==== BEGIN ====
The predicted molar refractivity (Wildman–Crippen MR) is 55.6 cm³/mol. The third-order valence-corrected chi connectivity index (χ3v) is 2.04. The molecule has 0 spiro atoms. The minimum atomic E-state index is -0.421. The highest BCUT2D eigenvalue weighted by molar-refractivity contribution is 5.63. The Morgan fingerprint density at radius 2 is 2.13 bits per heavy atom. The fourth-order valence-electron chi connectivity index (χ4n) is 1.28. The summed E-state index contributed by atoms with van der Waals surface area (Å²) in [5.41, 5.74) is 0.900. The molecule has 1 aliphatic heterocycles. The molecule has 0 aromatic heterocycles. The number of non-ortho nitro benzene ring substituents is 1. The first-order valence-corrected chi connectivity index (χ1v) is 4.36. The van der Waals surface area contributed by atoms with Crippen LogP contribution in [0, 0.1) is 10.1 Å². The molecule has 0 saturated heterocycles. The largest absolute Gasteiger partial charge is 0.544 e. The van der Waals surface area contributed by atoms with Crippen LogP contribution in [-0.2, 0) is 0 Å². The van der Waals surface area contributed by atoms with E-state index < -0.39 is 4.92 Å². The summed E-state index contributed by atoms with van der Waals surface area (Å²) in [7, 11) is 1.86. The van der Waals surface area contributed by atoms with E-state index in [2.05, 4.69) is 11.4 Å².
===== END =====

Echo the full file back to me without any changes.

The predicted molar refractivity (Wildman–Crippen MR) is 55.6 cm³/mol. The third-order valence-corrected chi connectivity index (χ3v) is 2.04. The molecule has 0 spiro atoms. The minimum atomic E-state index is -0.421. The highest BCUT2D eigenvalue weighted by molar-refractivity contribution is 5.63. The Morgan fingerprint density at radius 2 is 2.13 bits per heavy atom. The fourth-order valence-electron chi connectivity index (χ4n) is 1.28. The summed E-state index contributed by atoms with van der Waals surface area (Å²) in [5.41, 5.74) is 0.900. The molecule has 1 aliphatic heterocycles. The molecule has 0 aromatic heterocycles. The number of non-ortho nitro benzene ring substituents is 1. The first-order valence-corrected chi connectivity index (χ1v) is 4.36. The van der Waals surface area contributed by atoms with Crippen LogP contribution in [0, 0.1) is 10.1 Å². The molecule has 0 saturated heterocycles. The largest absolute Gasteiger partial charge is 0.544 e. The van der Waals surface area contributed by atoms with Crippen LogP contribution in [-0.2, 0) is 0 Å². The van der Waals surface area contributed by atoms with E-state index < -0.39 is 4.92 Å². The summed E-state index contributed by atoms with van der Waals surface area (Å²) in [7, 11) is 1.86. The van der Waals surface area contributed by atoms with E-state index in [2.05, 4.69) is 11.4 Å².